Ian downgraded to post-tropical cyclone

Ian made landfall for the second time this week near Georgetown South Carolina, as a Category 1 strength storm.
The forecast cone for post-tropical cyclone Ian is shown as of around 8 p.m. Friday.
The forecast cone for post-tropical cyclone Ian is shown as of around 8 p.m. Friday. [ National Hurricane Center ]
Published Sept. 30, 2022|Updated Oct. 1, 2022

Ian again was downgraded to a post-tropical cyclone Friday, hours after making landfall in South Carolina as a Category 1 hurricane, according to the National Hurricane Center.

The storm spent two days ravaging the state of Florida. Forecasters said in the 8 p.m. update Friday that Ian still poses a high-wind threat and is bringing heavy rain and flash flooding to the Carolinas.

The Category 1 storm landed near Georgetown, South Carolina, around 2 p.m., packing maximum sustained winds of 85 mph. As of the 8 p.m. update, maximum sustained winds had dropped to 60 mph. Ian was about 45 miles northeast of Florence, South Carolina, and moving north at 15 mph.

The storm is expected to move across central North Carolina overnight into Saturday while continuing to weaken, the hurricane center said in the 8 p.m. update. Ian is expected to dissipate either over North Carolina or Virginia later Saturday.

Major river flooding will continue through the next week in Central Florida, according to the National Weather Service. On Friday, portions of South Carolina are expected to have considerable flooding.

In the Tampa Bay area, the National Weather Service issued flood warnings for the Manatee River in Manatee County, the Alafia River at Lithia in Hillsborough County and the Little Manatee River at Wimauma at U.S. 301 in Hillsborough County. Other rivers across central and south Florida have some flood warnings.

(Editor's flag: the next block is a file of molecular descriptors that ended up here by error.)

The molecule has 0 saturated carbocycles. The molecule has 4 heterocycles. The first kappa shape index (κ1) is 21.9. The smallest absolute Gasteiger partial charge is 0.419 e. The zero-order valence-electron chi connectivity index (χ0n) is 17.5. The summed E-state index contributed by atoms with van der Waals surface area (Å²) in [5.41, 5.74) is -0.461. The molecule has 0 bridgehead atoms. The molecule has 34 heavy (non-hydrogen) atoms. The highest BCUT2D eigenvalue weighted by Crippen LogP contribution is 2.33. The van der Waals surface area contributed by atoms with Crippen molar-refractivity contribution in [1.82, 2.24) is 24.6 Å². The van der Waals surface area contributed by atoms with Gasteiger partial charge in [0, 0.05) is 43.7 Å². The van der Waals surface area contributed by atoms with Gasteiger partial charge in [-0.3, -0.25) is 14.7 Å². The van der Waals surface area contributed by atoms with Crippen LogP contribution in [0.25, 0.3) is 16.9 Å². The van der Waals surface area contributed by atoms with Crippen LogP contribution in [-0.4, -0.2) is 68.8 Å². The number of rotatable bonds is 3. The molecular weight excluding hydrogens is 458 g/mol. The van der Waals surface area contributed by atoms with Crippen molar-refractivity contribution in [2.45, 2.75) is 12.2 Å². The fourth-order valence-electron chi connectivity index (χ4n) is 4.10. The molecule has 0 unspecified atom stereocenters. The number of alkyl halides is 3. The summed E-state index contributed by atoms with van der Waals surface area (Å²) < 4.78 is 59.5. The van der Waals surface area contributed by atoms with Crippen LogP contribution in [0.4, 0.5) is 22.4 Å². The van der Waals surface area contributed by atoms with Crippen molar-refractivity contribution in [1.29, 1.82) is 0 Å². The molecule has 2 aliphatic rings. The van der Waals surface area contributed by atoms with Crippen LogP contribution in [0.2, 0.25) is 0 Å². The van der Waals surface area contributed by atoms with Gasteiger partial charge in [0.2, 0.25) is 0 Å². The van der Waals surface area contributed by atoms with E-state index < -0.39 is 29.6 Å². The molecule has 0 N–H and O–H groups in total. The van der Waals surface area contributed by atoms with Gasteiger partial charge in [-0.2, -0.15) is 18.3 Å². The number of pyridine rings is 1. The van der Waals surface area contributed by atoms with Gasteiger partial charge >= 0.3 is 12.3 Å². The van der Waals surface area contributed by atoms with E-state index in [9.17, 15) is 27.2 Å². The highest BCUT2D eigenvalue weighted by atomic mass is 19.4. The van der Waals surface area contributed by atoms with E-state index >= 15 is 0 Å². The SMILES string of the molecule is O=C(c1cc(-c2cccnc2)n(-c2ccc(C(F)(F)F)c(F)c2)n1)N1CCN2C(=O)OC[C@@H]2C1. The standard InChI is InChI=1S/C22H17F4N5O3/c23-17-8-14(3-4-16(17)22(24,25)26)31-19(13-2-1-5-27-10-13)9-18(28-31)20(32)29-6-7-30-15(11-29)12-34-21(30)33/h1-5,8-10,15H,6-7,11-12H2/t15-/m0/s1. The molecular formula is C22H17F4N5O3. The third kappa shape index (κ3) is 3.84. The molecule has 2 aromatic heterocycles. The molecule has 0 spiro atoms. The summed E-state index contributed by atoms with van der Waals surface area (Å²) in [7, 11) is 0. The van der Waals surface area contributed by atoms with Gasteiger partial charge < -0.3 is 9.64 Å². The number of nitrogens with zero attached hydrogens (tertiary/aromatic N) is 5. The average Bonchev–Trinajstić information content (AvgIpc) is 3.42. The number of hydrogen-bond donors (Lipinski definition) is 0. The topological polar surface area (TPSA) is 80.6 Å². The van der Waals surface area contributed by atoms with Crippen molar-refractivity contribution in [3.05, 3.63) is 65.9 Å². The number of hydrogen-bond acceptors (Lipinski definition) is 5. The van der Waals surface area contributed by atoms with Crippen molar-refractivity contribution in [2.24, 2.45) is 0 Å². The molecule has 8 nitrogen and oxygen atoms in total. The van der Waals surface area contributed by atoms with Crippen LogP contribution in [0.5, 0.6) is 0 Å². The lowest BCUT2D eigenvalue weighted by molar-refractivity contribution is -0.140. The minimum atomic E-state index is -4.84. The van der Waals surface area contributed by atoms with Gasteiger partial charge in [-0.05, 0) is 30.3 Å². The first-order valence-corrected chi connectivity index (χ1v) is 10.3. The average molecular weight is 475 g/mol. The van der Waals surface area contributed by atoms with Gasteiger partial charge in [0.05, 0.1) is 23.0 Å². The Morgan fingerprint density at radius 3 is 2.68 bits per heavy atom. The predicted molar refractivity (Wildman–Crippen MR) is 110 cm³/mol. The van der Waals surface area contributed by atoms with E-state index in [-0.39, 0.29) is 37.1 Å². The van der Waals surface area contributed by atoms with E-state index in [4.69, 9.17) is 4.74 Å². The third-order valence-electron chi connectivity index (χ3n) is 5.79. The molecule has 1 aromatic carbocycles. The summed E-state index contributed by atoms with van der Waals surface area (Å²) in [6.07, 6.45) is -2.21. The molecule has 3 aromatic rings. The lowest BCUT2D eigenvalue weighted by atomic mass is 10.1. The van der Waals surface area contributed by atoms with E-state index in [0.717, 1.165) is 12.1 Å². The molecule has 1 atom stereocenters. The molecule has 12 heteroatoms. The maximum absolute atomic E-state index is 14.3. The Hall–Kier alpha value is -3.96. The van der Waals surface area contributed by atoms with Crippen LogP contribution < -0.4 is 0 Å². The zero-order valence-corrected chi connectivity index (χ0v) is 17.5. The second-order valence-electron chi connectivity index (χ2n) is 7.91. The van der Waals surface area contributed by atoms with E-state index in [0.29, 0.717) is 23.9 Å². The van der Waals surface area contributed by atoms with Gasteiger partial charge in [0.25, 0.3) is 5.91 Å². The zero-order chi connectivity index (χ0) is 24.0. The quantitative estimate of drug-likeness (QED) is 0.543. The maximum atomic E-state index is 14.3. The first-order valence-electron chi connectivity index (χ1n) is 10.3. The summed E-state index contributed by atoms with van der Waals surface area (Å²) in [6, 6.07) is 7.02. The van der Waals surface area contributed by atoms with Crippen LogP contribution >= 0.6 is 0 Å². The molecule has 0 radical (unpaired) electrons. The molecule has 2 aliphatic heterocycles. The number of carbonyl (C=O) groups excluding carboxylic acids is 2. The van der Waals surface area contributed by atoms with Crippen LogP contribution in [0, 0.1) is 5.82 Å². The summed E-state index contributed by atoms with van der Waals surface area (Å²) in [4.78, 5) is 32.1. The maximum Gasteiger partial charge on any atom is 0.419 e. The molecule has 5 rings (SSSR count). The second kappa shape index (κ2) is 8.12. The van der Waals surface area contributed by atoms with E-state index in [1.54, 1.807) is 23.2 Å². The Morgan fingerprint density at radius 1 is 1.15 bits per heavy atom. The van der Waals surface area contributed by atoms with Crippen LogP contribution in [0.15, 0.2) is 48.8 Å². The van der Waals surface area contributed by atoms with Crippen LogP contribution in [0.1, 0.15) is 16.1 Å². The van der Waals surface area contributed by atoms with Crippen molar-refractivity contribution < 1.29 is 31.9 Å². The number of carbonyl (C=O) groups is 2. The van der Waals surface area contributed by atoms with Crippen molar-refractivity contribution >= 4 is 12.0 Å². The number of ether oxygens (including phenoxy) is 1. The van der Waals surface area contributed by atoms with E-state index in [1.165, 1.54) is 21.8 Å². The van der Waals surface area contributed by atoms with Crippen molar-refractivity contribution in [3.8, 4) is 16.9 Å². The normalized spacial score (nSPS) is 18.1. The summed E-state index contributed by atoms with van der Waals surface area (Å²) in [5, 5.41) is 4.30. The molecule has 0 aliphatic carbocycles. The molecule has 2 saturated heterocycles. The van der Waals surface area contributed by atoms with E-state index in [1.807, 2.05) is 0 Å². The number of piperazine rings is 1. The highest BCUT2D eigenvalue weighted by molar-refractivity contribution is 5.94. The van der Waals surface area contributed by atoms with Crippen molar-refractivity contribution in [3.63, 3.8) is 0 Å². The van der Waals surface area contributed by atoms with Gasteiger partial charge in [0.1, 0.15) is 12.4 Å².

For the Alafia River, a flood stage begins at 13 feet. At 1 p.m., the National Weather Service recorded water levels at 18.16 feet, placing the river in a moderate flood stage — less than a foot away from a major flood stage. The National Weather Service expects water levels to peak at about 18.6 feet early Saturday morning, and then begin to trend down.

The Little Manatee River is in a major flood stage. A major flood stage at the river is 17 feet or above. Friday morning readings recorded water levels had reached major flooding, but were trending down through the day. At 1 p.m. the water level was at 16.8 feet. Forecasts show water levels will continue to trend down into next week. But water levels will be high through the weekend.

The National Weather Service says if you encounter a flooded road, do not drive through it. Most flood deaths occur in cars, the Weather Service said. Do not walk through flood waters, and be aware of any downed power lines in floods.

Related: Friday live updates: Florida recovers as Hurricane Ian targets Carolinas

• • •

Tampa Bay Times Hurricane Ian coverage

HOW TO HELP: Where to donate or volunteer to help Hurricane Ian victims.

TAMPA BAY CLOSURES: What to know about bridges, roads in Ian’s aftermath

WHEN THE STORM HAS PASSED: Now what? Safety tips for returning home.

POST-STORM QUESTIONS: After Hurricane Ian, how to get help with fallen trees, food, damaged shelter.

WEATHER EFFECTS: Hurricane Ian was supposed to slam Tampa Bay head on. What happened?

WHAT TO DO IF HURRICANE DAMAGES YOUR HOME: Stay calm, then call your insurance company.

SCHOOLS: Will schools reopen quickly after Hurricane Ian passes? It depends.

MORE STORM COVERAGE: Get ready and stay informed at